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Yue Zou acknowledged having her boyfriend contact a China-based test-taking service.
After that happened, Zou, of Blacksburg, Virginia, supplied her passport information through an online network known as QQ Chat, which enabled people in China to create in her name phony passports that were shipped to her in the United States.
On the passports were the photos of two other Chinese women, who took tests in the Pittsburgh area while pretending to be her.
Assistant U.S. Attorney Jimmy Kitchen told the judge that Zou forwarded results from the Test of English as a Foreign Language, or TOEFL, to Virginia Tech in November 2013 and results of a Scholastic Aptitude Test, or SAT, taken by another Chinese impostor in March 2014.
Zou, from Hegang, a city in the Chinese province of Heilongjiang, paid an unspecified sum for the TOEFL and $2,000 for the SAT, Kitchen told a judge in U.S. District Court in Pittsburgh.
Zou, 21, faces up to five years in prison when she's sentenced in February. She could also be deported, though that will be handled by federal immigration officials in a separate proceeding.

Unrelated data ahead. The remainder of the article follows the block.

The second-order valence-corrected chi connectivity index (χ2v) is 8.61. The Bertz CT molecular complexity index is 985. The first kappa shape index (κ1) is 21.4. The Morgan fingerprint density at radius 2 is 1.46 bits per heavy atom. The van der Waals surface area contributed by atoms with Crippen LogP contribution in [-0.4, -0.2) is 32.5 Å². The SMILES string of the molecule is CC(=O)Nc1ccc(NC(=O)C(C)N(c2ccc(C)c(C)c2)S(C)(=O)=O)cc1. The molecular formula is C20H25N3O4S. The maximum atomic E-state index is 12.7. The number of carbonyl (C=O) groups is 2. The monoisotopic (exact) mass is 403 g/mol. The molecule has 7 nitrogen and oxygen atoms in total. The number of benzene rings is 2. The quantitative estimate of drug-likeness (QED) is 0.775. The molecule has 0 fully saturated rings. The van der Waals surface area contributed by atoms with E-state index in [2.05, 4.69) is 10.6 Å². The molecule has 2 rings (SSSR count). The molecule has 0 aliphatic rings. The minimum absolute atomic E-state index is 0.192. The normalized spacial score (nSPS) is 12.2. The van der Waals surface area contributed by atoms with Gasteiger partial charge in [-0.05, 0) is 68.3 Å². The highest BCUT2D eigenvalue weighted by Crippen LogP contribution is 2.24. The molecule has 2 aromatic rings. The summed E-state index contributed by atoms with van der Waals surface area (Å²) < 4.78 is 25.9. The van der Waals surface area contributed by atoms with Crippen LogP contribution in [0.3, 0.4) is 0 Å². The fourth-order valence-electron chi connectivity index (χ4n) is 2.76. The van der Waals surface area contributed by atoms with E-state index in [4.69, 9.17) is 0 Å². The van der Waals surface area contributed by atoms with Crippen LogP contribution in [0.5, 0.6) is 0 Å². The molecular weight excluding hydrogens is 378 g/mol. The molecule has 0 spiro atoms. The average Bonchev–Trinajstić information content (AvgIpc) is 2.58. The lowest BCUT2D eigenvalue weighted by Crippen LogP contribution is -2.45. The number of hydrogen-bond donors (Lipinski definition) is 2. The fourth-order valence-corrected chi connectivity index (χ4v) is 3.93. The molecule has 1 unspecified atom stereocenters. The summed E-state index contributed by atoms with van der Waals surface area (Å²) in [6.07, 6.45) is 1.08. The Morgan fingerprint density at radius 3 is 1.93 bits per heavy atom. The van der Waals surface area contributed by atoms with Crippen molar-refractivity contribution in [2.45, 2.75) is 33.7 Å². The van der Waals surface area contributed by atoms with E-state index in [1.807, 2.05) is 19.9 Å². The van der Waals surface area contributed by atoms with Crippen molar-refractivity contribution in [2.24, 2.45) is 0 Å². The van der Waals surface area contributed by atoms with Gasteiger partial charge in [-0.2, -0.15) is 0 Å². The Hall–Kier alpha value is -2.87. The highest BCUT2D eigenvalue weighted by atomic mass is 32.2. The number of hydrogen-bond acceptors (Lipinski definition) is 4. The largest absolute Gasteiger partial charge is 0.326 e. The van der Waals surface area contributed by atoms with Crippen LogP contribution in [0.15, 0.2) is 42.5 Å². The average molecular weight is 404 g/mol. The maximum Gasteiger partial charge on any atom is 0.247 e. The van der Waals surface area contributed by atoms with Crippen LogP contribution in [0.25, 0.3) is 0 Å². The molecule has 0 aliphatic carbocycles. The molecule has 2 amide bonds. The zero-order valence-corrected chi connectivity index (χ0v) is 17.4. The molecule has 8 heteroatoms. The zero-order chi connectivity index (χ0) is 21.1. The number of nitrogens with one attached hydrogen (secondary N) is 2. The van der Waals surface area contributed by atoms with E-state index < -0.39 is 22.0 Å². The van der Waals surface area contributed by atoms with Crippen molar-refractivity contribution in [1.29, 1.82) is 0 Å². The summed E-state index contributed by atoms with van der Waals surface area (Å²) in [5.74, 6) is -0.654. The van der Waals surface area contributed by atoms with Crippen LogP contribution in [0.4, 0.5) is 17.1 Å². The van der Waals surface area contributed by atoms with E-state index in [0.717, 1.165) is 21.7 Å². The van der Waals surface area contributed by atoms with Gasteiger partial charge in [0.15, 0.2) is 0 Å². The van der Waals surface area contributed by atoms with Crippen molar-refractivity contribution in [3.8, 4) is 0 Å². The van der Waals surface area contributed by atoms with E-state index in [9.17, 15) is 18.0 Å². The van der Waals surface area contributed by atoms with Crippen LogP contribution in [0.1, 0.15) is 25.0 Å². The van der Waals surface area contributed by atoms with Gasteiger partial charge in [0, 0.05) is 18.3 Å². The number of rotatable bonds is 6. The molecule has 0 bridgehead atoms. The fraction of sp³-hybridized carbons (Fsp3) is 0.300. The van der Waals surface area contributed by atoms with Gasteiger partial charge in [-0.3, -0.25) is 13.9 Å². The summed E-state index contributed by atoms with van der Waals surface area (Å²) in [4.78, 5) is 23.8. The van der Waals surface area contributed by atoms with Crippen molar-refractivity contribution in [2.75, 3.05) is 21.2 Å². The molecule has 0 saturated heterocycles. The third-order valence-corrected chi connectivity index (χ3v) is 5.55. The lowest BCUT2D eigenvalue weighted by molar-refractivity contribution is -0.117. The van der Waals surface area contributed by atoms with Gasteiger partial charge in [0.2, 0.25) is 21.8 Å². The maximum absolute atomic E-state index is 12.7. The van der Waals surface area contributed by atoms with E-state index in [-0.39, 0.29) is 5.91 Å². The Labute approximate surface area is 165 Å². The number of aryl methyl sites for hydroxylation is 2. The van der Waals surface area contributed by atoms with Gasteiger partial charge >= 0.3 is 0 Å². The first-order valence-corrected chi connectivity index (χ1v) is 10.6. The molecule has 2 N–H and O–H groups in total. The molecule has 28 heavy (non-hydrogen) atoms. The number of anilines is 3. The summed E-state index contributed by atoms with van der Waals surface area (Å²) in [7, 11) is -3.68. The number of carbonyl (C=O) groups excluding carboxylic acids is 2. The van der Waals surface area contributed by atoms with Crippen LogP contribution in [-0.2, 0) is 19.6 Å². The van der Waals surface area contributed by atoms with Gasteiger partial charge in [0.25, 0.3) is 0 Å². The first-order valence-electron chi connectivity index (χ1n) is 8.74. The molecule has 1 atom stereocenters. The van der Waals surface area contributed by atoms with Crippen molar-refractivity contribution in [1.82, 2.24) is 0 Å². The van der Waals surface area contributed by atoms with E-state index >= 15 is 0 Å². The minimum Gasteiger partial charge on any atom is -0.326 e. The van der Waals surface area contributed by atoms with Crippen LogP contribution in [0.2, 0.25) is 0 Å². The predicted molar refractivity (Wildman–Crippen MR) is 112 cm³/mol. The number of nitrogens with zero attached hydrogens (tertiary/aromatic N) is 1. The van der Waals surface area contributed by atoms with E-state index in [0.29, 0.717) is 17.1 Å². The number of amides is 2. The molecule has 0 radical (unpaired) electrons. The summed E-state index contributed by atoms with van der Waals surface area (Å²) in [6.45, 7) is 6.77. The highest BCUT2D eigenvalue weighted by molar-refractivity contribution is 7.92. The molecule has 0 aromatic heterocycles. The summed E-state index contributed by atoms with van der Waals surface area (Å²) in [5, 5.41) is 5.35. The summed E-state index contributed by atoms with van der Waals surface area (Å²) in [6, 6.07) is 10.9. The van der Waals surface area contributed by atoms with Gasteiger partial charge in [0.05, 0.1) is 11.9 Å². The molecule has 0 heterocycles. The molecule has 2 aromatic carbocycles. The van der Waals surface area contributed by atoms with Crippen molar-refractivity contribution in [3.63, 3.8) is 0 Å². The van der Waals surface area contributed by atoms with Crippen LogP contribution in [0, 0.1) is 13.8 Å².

Federal authorities haven't explained how they learned of the scheme.
Zou's attorney, Lyle Dresbold, told the judge that Zou will remain confined to her Blacksburg apartment with an electronic monitoring bracelet until she's sentenced. He told the judge she's still enrolled at Virginia Tech.
University spokesman Mark Owczarski said he could not comment on her status. But he said students found to have submitted work that is not their own to gain admission would face a range of possible sanctions, including expulsion, under the university's honor code.
Zou's TOEFL test was taken by Yunlin Sun, 24, of Berlin, Somerset County. She pleaded guilty in August and faces sentencing in December. Prosecutors say Ning Wei, from Taiyuan, in the Chinese province of Shanxi, took Zou's SAT. She hasn't been arrested, and prosecutors say they believe she returned to China.
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